If you are a fan of Susan Sheehan’s Is There No Place On Earth For Me?, or you simply want to be hooked and drawn into a remarkably fascinating story, you must pick up a copy of Rachel Simon’s The Story of Beautiful Girl. Like Sheehan’s Is There No Place On Earth For Me?, The Story of Beautiful Girl sheds a discerning light on the world of institutions and those who have been subjected to the run down corners of these places that have a façade of schools or homes. Simon’s characters bring a heartbreakingly vibrant story to life; one that will not be soon forgotten.
The Story of Beautiful Girl begins in 1968 and spanning over 30 years. Lynnie, a young white woman whose parents are embarrassed and do not understand her developmental disability, and Homan, an African American deaf man, are placed in the School for the Incurable and Feebleminded. They manage to escape after a tragic incident occurs involving Lynnie and find refuge with Martha, a retired schoolteacher living alone on a farm. Having just given birth, Lynnie desperately tells Martha to “hide her” just as authorities show up at the farmhouse. Homan manages to escape once more, but Lynnie is brought back to the school. From that point the story unfurls into a beautifully written piece of literature that will have you sitting on the edge of your seat with anticipation as each character fights for their lives and each other. It is a story like no other, capturing the most feral and desperate of human emotions, and giving us all hope that we can reach what we seek most.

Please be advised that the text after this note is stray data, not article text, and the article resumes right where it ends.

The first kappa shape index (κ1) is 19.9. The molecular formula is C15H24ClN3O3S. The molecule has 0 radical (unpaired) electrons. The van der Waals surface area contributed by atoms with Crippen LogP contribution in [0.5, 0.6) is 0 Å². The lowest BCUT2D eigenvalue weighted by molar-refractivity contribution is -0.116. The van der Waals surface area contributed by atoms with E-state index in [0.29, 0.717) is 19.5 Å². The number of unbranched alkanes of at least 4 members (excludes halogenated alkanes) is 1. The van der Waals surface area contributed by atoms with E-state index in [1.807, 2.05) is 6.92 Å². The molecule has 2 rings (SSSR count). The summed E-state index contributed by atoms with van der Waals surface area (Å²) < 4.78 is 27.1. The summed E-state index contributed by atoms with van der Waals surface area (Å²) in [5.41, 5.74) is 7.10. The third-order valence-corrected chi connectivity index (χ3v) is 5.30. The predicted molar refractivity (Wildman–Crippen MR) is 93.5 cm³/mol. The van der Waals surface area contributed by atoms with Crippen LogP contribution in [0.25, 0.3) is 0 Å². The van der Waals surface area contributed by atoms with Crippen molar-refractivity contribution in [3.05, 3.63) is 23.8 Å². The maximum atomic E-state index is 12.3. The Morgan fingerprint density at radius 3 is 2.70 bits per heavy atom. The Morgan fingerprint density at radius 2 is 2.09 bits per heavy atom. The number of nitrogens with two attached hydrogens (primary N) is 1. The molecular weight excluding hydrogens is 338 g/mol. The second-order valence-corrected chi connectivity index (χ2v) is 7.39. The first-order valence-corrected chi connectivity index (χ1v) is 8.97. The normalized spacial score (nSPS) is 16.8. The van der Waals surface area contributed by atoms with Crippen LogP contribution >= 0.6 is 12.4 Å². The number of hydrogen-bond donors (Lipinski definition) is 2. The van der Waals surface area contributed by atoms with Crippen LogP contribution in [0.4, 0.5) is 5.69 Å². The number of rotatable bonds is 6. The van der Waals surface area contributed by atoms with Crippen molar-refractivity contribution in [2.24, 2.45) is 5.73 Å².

As a reader of Rachel Simon’s work, you will be delighted as much as I at her exquisite storytelling capabilities and breathtaking imagery. Her characters are amazingly well crafted and spring off the pages with much depth and I have no fear that you will walk away from this book deeply moved and hungry for more.
Rachel Simon will be here at BookPeople to speak & sign The Story of Beautiful Girl on Sunday, February 19, 4pm.